In a city like Delhi, where air pollution is a round-the-year phenomenon, rains can provide only temporary respite
In one of the poems of Alfred Lord Tennyson, a rivulet says “For men may come and men may go, but I go on forever”. There is a sense of perpetuity in these words. A resident of Delhi would be able to identify with this expression when we replace ‘men’ with ‘rain’ and ‘I’ with ‘air pollution’.
On Thursday, the city witnessed the least polluted day in almost a year. It took the national capital 10 months and a heavy spell of pre-monsoon shower to enter the ‘Satisfactory’ category of Air Quality Index (AQI).
According to the Central Pollution Control Board, which analyses air quality through 27 monitoring stations, the AQI of Delhi as on 4pm on June 28 was 76. Its satellite towns such as Ghaziabad, Noida and Greater Noida also recorded AQI of 62, 82 and 59 respectively. AQI between 0-50 is considered "Good" and 51-100 "Satisfactory".
Delhi’s satisfactory AQI could be attributed to reduced PM2.5 and PM10 concentration in air. Rainfall settles down the particulate matter, which is the main cause of poor air quality in Delhi. Currently, both PM10 (76µg/m3) and PM2.5 (50µg/m3) are in satisfactory category, and it is expected to remain so at least in the coming three days. According to IMD, Delhi received 25.1m rainfall within few hours on Thursday.
For the residents of Delhi, Thursday was a rare breather, literally. But the city receives rain hardly for two months at a stretch. It cannot be a long-term solution in a city where air pollution has become a round-the-year phenomenon.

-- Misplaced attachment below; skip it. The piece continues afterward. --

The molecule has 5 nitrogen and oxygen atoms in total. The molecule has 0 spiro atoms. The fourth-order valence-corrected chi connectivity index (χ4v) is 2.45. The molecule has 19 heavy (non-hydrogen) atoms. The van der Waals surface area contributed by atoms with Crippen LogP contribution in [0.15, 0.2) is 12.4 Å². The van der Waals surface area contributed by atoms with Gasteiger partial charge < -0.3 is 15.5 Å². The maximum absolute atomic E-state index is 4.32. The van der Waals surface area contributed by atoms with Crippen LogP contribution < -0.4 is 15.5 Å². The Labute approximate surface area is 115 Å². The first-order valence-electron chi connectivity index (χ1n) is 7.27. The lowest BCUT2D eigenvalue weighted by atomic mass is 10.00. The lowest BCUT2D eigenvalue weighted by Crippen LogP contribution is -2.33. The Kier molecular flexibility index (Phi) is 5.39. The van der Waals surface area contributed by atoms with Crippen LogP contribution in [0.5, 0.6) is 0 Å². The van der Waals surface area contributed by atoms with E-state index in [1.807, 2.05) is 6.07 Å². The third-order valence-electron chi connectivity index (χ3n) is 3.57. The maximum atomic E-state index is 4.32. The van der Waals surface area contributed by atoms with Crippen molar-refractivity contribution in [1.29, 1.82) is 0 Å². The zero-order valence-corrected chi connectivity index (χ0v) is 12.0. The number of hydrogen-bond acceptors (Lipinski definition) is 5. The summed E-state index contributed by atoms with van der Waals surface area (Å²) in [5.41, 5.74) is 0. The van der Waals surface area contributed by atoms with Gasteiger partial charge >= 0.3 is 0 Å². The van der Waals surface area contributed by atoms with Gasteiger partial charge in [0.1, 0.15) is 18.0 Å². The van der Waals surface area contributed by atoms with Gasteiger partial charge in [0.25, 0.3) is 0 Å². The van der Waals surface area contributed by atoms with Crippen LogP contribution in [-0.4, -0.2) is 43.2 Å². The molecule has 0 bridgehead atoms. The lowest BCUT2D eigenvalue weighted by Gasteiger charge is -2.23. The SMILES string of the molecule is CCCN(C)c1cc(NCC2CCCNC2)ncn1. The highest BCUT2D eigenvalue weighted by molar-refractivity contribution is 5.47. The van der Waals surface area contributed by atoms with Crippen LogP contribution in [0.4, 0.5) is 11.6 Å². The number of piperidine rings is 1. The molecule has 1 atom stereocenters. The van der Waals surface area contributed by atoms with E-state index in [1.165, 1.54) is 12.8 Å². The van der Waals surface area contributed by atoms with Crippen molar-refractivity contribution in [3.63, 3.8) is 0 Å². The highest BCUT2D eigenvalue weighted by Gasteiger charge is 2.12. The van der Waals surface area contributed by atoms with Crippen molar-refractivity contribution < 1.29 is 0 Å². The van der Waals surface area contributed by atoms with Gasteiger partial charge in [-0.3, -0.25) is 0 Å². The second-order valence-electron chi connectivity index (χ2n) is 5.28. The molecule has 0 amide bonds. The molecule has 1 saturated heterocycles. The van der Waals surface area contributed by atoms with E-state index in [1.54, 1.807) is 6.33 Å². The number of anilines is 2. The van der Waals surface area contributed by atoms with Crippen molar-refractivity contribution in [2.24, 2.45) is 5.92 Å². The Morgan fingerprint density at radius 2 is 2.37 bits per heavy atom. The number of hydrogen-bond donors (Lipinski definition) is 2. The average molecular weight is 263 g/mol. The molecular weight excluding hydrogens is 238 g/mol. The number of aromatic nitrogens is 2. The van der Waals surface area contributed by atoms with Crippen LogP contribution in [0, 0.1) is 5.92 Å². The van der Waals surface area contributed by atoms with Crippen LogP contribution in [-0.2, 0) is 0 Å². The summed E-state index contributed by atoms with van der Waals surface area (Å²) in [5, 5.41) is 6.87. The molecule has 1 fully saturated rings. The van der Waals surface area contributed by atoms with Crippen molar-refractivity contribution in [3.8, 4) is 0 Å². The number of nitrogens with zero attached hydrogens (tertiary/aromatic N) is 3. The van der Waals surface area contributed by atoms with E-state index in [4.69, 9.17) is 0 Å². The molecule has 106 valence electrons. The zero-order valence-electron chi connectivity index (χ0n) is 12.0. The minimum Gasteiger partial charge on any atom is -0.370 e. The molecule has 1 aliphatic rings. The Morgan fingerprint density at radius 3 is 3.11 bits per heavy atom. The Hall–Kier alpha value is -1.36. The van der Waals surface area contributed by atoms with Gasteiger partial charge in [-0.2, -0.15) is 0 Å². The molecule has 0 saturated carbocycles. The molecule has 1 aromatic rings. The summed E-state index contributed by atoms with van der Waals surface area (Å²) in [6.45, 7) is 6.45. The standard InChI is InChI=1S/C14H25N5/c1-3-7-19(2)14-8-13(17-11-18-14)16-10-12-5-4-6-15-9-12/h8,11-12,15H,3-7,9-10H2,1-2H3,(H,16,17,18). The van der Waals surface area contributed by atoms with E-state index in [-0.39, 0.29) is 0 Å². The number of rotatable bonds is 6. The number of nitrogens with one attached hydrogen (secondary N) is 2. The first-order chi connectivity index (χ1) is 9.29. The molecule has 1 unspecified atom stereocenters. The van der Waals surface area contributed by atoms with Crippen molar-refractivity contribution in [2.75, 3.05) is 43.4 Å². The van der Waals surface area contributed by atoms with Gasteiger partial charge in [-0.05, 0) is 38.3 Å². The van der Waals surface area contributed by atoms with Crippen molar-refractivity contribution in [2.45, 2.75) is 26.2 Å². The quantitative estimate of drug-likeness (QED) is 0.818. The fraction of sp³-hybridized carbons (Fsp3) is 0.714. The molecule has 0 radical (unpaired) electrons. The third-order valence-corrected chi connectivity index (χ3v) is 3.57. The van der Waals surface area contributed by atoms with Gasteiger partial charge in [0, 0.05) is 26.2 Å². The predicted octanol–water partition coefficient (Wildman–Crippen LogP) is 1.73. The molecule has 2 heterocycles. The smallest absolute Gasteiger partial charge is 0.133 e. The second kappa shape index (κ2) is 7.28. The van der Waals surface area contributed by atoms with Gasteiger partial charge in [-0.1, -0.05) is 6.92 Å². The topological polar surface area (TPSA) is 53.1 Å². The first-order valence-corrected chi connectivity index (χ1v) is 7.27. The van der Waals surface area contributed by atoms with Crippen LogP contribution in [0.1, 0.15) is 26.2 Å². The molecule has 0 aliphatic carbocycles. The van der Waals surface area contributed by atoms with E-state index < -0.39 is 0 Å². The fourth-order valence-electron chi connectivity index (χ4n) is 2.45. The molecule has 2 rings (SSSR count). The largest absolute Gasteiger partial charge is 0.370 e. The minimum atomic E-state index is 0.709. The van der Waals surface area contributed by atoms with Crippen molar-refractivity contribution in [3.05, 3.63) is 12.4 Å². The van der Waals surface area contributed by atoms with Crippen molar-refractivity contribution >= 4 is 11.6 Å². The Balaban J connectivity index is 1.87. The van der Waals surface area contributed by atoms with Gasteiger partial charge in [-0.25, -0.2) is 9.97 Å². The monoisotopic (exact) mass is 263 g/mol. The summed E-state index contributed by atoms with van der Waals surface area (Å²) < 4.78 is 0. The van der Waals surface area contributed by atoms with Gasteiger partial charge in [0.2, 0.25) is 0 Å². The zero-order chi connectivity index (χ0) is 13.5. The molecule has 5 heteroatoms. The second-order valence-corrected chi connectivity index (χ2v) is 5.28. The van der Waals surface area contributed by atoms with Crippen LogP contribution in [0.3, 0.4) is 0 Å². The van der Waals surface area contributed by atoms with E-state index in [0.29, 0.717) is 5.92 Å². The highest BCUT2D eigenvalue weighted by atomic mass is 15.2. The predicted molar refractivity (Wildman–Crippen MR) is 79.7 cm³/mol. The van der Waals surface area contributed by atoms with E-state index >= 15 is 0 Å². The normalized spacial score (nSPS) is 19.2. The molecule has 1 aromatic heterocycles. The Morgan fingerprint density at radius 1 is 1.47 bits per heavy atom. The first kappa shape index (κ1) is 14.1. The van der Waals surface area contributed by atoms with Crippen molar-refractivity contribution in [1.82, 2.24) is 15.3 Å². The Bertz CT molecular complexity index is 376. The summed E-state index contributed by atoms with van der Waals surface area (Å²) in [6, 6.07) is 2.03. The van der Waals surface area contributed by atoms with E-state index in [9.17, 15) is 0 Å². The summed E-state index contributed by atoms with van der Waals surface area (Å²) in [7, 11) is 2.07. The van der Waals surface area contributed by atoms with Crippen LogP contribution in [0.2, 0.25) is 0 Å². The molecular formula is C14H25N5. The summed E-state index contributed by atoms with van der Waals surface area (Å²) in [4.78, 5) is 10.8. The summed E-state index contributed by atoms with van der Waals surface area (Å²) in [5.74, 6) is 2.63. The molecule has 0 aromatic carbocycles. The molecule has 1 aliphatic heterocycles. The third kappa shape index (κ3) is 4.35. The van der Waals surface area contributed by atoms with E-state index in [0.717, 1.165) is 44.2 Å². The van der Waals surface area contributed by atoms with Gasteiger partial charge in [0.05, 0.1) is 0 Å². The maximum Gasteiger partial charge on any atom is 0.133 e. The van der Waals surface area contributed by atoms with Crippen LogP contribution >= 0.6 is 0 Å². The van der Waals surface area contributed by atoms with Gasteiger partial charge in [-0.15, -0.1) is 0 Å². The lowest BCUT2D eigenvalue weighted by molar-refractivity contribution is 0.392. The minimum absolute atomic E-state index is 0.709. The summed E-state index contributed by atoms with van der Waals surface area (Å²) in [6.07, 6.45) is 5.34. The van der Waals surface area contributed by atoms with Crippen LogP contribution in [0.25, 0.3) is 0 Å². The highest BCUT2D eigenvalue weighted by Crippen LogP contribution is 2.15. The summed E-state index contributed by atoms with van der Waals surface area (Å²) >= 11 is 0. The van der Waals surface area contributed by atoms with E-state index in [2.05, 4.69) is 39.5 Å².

After a deadly smog episode in winter this year, the city witnessed severe ozone pollution this summer, followed by a spike in PM10 level during pre-monsoon storm season. During the long season of dust storms, AQI had slipped into severe category. On June 16, the PM10 level was recorded at 626 in Delhi-NCR. A cloud of dust hung over the city, with PM2.5 level also deteriorating from "very poor" to "severe" level.
The recently released State of India’s Environment 2018: In Figures shows that the national capital witnessed only one day of good air quality out of 57 summer days analysed. In winter, out of the 61 days analysed, it did not witness a single good-air-quality day.
While the air quality has improved after the rains, the city cannot become complacent. Instead of looking for technological fixes like anti-smog guns or water sprinklers, it has to focus on sources of pollution.
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